How to measure your shower area for shower panels

Learn how many shower panels you really need

How to measure your shower area for shower panels
February 23, 2018 Michael Hawkins

Learn how many shower panels you really need.

Looking to clad your shower wall but unsure how many panels you need to buy? I will help you easily measure your shower for cladding, getting just what you need.

Cladding a shower area with decorative cladding is a great way to brighten up your bathroom and provide a clean, fresh look. It is a small relative cost outlay compared to tiling. Completely waterproof when installed correctly. Whats more it should not take you very long in terms of preparation and fit the shower panels onto your wall. Whats not to like?

It’s no wonder so many are now choosing PVC wall cladding as an alternative to tiles.

But how much shower cladding do I need to cover my wall? How do I measure my shower area to work out the wall dimensions? I’m worried I will order the wrong amount of shower panels!

These are common questions and concerns we receive. It is only natural. Let us explain how to easily measure your shower area in a few simple steps to get you on your way.

What you need

It is a simple task, so nothing too complicated is needed. Just a little bit of time.

As is often the case with DIY projects, the preparation is key. Measuring your shower area is pivotal to getting the preparation right. It is always good to put in solid foundations for any DIY project and planning is ALWAYS critical – your shower wall panels are no exception.

Often a bit of extra thought at this stage saves a whole lot of pain later on. Whether that be time or money.

All you will need to measure your shower wall is the following:

  • Paper – yes the back of a letter often does the trick!
  • Pencil (maybe a rubber eraser as well) or pen
  • Calculator – the one on your mobile phone often does the trick
  • Tape measure – longer the better to go the height/length of your longest wall, wider ones flex less making it easier too

As you can see the tools needed for measuring your walls are fairly standard and found in any regular home DIY toolbox.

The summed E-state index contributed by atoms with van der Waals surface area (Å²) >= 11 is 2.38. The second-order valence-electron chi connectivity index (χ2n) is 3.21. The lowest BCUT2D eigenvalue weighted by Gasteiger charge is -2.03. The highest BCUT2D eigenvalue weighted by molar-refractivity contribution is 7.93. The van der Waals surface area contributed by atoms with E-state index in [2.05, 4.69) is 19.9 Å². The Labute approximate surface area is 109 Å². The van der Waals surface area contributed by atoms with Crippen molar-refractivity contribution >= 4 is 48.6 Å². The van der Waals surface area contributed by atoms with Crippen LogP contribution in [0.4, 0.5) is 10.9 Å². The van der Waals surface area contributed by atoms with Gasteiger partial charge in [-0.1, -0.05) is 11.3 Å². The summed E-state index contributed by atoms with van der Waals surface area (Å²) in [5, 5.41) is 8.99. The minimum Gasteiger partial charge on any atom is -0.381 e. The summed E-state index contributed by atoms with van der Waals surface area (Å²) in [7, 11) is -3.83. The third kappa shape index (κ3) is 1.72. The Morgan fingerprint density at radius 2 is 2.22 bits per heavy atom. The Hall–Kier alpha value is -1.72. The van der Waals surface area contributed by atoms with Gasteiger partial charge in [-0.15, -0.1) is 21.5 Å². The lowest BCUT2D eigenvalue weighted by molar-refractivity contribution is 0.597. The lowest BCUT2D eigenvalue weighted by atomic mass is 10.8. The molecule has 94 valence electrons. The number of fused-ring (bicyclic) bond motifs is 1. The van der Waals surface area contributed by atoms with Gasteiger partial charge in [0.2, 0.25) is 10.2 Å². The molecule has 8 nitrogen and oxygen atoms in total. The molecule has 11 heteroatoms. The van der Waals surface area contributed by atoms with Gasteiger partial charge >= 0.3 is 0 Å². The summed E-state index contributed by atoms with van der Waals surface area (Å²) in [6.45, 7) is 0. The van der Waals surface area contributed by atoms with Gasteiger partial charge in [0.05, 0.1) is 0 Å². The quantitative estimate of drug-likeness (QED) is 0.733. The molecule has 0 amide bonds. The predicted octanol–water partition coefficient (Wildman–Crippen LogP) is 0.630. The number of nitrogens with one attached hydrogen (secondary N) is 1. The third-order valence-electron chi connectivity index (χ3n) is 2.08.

Your existing shower area

Measuring up your shower area for cladding is very simple. Simply measure each wall width and height, one by one, taking note, wether that just be with a number or a little room plan illustration.

As long as the heights/lengths are lower than that of the cladding you plan to install to your shower wall, everything should be straight forward. Most panels come in lengths of 2600mm. You generally only have to worry about the width. Panel width can range from 200mm up, but often standard shower wall panels are 250mm. Bigger width panels such as 1000mm (1m) wide are easier to install as they cover more in one go, but are generally more expensive.

Pro Tip: When measuring any wall make sure to sample the lengths of a wall at various points to find the longest length. Walls can often run out of line and give varying measurements. You want the longest one.

Please note: Unlike flooring where offcuts of the flooring panels are used to make up the next sequence, this is often not the case in cladding a wall. Lets say the height of your shower wall is 2400mm (2.4m) for example. The panel you are looking to cut is 2600mm (2.6m). Once cut that leaves you 200mm (0.2m) of a panel spare as an off-cut that you can’t use. So when working out the square metre coverage you can’t work it out by pack/coverage coverage of using the length of 2600mm (2.6m). This is why when working out how many panels needed to always work with the width.

Simply divide your wall width measurements with the the width of the panels you intend to use.

Calculation for installing shower wall panels vertically

The most common way to install the panels on a wall is vertically. This means that the longest length of the panel exceeds the height of your wall. If it does not and it extends beyond the longest length of the panel you would have to source a longer length panel (maximum most come is 3000mm) or use a profile trim known as an H-joint to join 2 different panels together to make a longer length which is not ideal for your finish.

In most cases though standard panel lengths are more than enough to cover the height of your shower area from top to bottom. This makes it easy to calculate your panel usage with the following calculation.

(Wall width) ÷ (Panel width) = (Panel amount)

1500mm ÷ 250mm = 6 panels

Calculation for installing shower wall panels horizontally